As the fallout from several years of budget crises continues to filter down and through state government, local government and special districts, elected boards and district managers are left only with the hard choices – cut jobs, essential services, or valuable benefits. Assuming that less critical services and employees who could reasonably be cut were addressed years ago, we are talking about the elimination of mission-critical employees or some of the benefit costs associated with current employees or retirees. In addition, many districts are coming to the difficult realization that they cannot, in the long run, afford the levels of CalPERS retirement benefits to which they, along with many other public employers, have seemingly agreed.
District management cannot adequately deal with this situation unless it understands all of its options. If you are laboring under the impression that your district simply cannot make (or cannot negotiate) changes in various employee benefit programs because all public employees' benefits are constitutionally protected, think again. Yes, there is a significant body of California case law that protects the rights and expectations of public employees with respect to their participation in pension programs and similar benefits. However, the law is not as broad as many assume and there are a number of options – strategies and techniques – that public agencies, particularly financially strapped districts, should consider as they struggle to survive in these difficult times.
Step One: Inventory Your Commitments
The first step in evaluating your options is to perform a thorough inventory of your various benefit commitments and the basis for each such commitment. This consists of identifying all your retirement, welfare and fringe benefits, and gathering the relevant plan documents, authorizing resolutions, amendments, collective bargaining agreements, and plan summaries, as well as any other descriptions that are provided to employees.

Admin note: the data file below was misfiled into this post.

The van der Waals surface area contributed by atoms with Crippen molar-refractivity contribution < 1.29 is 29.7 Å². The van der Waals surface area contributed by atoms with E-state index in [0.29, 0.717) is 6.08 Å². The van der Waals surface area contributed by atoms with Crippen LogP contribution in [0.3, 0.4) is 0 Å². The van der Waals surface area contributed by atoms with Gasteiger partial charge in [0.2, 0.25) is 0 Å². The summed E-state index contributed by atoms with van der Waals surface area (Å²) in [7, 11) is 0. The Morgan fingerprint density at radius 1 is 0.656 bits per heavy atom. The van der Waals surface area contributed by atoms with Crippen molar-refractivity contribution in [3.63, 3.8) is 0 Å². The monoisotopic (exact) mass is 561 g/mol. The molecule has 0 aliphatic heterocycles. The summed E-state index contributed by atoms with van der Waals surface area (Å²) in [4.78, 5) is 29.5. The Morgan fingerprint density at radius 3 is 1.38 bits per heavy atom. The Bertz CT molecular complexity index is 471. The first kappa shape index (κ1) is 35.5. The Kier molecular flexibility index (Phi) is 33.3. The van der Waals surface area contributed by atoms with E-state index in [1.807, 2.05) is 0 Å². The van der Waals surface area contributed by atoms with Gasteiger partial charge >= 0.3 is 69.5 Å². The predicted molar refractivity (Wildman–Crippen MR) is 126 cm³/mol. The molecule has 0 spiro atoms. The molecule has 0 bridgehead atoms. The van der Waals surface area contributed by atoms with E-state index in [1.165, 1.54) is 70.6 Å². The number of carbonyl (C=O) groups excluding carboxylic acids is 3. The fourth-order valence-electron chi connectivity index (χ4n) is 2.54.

Typically we find that as a result of this fundamental process, many of our clients discover that they currently are providing levels of benefits (such as employer contributions towards health insurance) that are far greater than what they are legally obligated to provide. There are a number of helpful judicial decisions that limit a public agency's benefit commitments to the levels of benefits that have been expressly authorized by the agency's governing body – not the levels of benefits that it may have provided in the past or is currently providing.
Of course, a significant number of CSDA's members participate in the CalPERS retirement and health insurance programs. Although these programs often are less flexible than stand-alone benefits programs, many districts fail to fully investigate their options for modifying their benefits just because it's CalPERS with which they are dealing.
Step Two: Evaluate Your Opportunities
The second step is to evaluate these commitments with employee benefits consultants or legal advisers who appreciate not only what the law is, but where it is going. Currently, there are several important cases on appeal, and several new benefits strategies being utilized, that are likely to be relevant to what your district may want to do.